Gestational Diabetes Information


Sarah J. Buckley GP, MD

The test for Gestational Diabetes Mellitus (GDM) is still controversial. While some experts believe that GDM is a serious condition, and that every pregnant woman should be screened and treated, others believe that diagnosing and treating GDM is not only unnecessary but can cause more harm than good because labeling mother and baby with GDM can increase the risks of interventions, without clear evidence of benefit.

At present, US recommendations also vary. The American College of Obstetricians and Gynecologists (ACOG) suggests screening pregnant women either by asking about risk factors (see below) or with a blood test. Women who may be at higher risk, or whose blood test comes back positive, need a formal test for GDM, which is an Oral Glucose Tolerance Test (OGTT) (see below). In contrast, a recent large review by the US Preventive Services Task Force concluded that universal screening of all pregnant women is not justified by the current medical evidence.

Factors that make a woman more likely to have GDM include:

·       Overweight: body mass index [BMI-weight (kg)/height (m2)] greater than 25, and especially greater than 30 (obese)

·       Older than 25-years-old, and especially older than 45-years-old

·       Family members with diabetes, especially parents or siblings

·       GDM or a large baby (more than 4 kilograms/8 pounds 13 ounces and especially more than 4.5 kilograms/9 pounds 15 ounces) in a previous pregnancy

·       Member of a high-risk ethnic group, including Native American, Asian, Hispanic, and Pacific Islander.

If this list is used as above, most women will be at risk by age alone, so some suggest screening only for those who have at least one risk factor apart from age.

Screening is usually done at 24 to 28 weeks and involves drinking a high-glucose liquid (usually with the equivalent to 10 to 20 teaspoons of sugar) and testing blood sugar in the hours following. An OGTT involves fasting before the test and having more blood sampling. Note that the criteria to diagnose GDM are not standardized, which increases the controversy in this area.

High glucose levels may indicate that insulin is not working as it should to clear glucose from the blood and take it into the cells. This is normal to some extent in pregnancy, as the mother’s glucose levels need to be higher to ensure that plenty of glucose is available for her baby’s growth and function. However, a diagnosis of GDM may mean that a woman is more susceptible to diabetes even outside of pregnancy, and she needs to have another test six months later.

While it is clear that women with GDM tend to have bigger babies, we do not yet know how much this is due to the mother’s weight and weight gain, because heavier moms (and those who gain more weight in pregnancy) are more likely to have bigger babies, and are also more likely to have GDM.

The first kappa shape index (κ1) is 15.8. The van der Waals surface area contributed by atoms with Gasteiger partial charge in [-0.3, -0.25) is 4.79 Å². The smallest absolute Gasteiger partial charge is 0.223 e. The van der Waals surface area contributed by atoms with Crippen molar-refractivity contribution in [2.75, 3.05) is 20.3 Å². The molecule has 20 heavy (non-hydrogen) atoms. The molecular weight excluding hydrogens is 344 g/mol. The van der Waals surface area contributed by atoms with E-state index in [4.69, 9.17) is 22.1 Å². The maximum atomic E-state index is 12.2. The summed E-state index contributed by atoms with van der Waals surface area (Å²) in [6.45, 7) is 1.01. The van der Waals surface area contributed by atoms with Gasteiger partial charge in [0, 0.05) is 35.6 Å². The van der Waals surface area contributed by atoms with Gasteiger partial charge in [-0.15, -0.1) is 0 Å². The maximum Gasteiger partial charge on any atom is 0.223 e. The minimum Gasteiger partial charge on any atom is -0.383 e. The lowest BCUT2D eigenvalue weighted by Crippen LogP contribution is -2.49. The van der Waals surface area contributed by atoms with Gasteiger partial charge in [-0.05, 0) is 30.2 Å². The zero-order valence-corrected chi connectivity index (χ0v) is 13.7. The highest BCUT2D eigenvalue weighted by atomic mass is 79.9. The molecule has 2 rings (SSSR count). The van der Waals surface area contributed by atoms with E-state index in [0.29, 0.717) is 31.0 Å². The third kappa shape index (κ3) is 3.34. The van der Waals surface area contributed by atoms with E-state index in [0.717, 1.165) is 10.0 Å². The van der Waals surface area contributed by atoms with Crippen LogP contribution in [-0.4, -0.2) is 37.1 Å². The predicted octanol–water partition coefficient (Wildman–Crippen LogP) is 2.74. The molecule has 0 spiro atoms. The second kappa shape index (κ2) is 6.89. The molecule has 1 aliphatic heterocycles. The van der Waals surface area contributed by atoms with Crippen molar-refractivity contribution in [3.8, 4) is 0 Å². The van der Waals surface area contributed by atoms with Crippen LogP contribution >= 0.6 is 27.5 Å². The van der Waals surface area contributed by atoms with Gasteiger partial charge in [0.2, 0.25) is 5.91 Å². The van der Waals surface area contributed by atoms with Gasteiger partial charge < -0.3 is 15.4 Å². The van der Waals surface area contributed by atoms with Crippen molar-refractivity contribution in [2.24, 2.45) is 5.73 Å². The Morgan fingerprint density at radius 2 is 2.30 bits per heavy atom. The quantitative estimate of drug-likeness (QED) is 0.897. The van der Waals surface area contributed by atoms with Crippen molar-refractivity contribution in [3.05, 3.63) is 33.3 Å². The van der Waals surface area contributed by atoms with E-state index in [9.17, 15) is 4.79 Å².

We also know that children of mothers with GDM who were heavier at birth may have higher chances of diabetes, which probably relates to high levels of glucose and insulin (which acts like a growth factor) in the womb. However, it is again not clear whether this is due to the mother’s weight/weight gain or GDM and importantly, whether treating GDM makes a difference for mother or baby.

Studies have shown that when moms are diagnosed with GDM, their risk of induction and cesarean increases, both of which will mean that babies may be born before they are ready: this is especially risky for GDM babies whose lungs tend to be less mature. In some studies, there is also more risk that a baby whose mom has been diagnosed with GDM will be admitted to special care.

Overall, I believe that the best approach is to ensure that you are active, have a healthy weight, and a good diet before becoming pregnant. In pregnancy, keep active and don’t overeat, especially sweet and junk foods, and aim for even 15 to 30 minutes of light exercise three times a week, because this will benefit you and your baby and reduce the risk of GDM. Keeping your intake of sweet and starchy foods low, especially those with a high glycemic index is very important (see below). If you are diagnosed with GDM, all of these recommendations are even more important.   Personally, I would not recommend routine testing unless you have risk factors apart from age.


More information and all references in Gentle Birth, Gentle Mothering: A Doctor’s Guide to Natural Childbirth and Gentle Early Parenting Choices, Chapter 4: Your Body, Your Baby, Your Choice.
Calculate your body mass index here:
Learn about the glycemic index for foods here: